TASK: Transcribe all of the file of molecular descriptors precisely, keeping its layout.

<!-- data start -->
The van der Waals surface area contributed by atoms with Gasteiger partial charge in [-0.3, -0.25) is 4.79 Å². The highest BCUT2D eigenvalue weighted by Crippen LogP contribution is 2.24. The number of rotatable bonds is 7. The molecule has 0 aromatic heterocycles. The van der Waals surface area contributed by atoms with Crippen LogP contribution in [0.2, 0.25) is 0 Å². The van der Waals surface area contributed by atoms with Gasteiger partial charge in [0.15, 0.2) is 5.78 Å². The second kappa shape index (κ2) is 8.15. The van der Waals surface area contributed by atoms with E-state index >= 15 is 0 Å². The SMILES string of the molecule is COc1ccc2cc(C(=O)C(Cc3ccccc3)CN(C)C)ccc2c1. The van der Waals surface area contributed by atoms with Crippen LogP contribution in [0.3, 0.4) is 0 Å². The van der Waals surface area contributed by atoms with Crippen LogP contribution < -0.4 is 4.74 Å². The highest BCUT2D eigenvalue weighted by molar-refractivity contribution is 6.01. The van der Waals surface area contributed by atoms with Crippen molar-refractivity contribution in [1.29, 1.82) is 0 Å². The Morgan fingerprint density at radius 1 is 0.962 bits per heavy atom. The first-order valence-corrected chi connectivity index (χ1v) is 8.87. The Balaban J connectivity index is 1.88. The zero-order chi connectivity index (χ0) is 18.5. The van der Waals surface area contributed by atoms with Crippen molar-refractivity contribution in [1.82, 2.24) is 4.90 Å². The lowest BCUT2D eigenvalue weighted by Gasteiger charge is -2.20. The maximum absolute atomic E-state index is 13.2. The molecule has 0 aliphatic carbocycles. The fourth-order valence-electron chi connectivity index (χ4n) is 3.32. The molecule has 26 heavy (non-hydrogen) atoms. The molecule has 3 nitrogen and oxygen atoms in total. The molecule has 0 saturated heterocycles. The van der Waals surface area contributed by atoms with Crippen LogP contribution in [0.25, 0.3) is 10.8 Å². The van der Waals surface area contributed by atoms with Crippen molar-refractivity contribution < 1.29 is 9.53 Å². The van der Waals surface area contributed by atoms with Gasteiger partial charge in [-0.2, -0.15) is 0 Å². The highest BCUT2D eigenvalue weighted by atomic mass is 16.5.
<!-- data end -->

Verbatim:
The van der Waals surface area contributed by atoms with Gasteiger partial charge in [-0.3, -0.25) is 4.79 Å². The highest BCUT2D eigenvalue weighted by Crippen LogP contribution is 2.24. The number of rotatable bonds is 7. The molecule has 0 aromatic heterocycles. The van der Waals surface area contributed by atoms with Crippen LogP contribution in [0.2, 0.25) is 0 Å². The van der Waals surface area contributed by atoms with Gasteiger partial charge in [0.15, 0.2) is 5.78 Å². The second kappa shape index (κ2) is 8.15. The van der Waals surface area contributed by atoms with E-state index >= 15 is 0 Å². The SMILES string of the molecule is COc1ccc2cc(C(=O)C(Cc3ccccc3)CN(C)C)ccc2c1. The van der Waals surface area contributed by atoms with Crippen LogP contribution in [0.3, 0.4) is 0 Å². The van der Waals surface area contributed by atoms with Crippen LogP contribution < -0.4 is 4.74 Å². The highest BCUT2D eigenvalue weighted by molar-refractivity contribution is 6.01. The van der Waals surface area contributed by atoms with Crippen molar-refractivity contribution in [1.29, 1.82) is 0 Å². The Morgan fingerprint density at radius 1 is 0.962 bits per heavy atom. The first-order valence-corrected chi connectivity index (χ1v) is 8.87. The Balaban J connectivity index is 1.88. The zero-order chi connectivity index (χ0) is 18.5. The van der Waals surface area contributed by atoms with Crippen molar-refractivity contribution in [1.82, 2.24) is 4.90 Å². The lowest BCUT2D eigenvalue weighted by Gasteiger charge is -2.20. The maximum absolute atomic E-state index is 13.2. The molecule has 0 aliphatic carbocycles. The fourth-order valence-electron chi connectivity index (χ4n) is 3.32. The molecule has 26 heavy (non-hydrogen) atoms. The molecule has 3 nitrogen and oxygen atoms in total. The molecule has 0 saturated heterocycles. The van der Waals surface area contributed by atoms with Crippen LogP contribution in [0.25, 0.3) is 10.8 Å². The van der Waals surface area contributed by atoms with Crippen molar-refractivity contribution < 1.29 is 9.53 Å². The van der Waals surface area contributed by atoms with Gasteiger partial charge in [-0.2, -0.15) is 0 Å². The highest BCUT2D eigenvalue weighted by atomic mass is 16.5.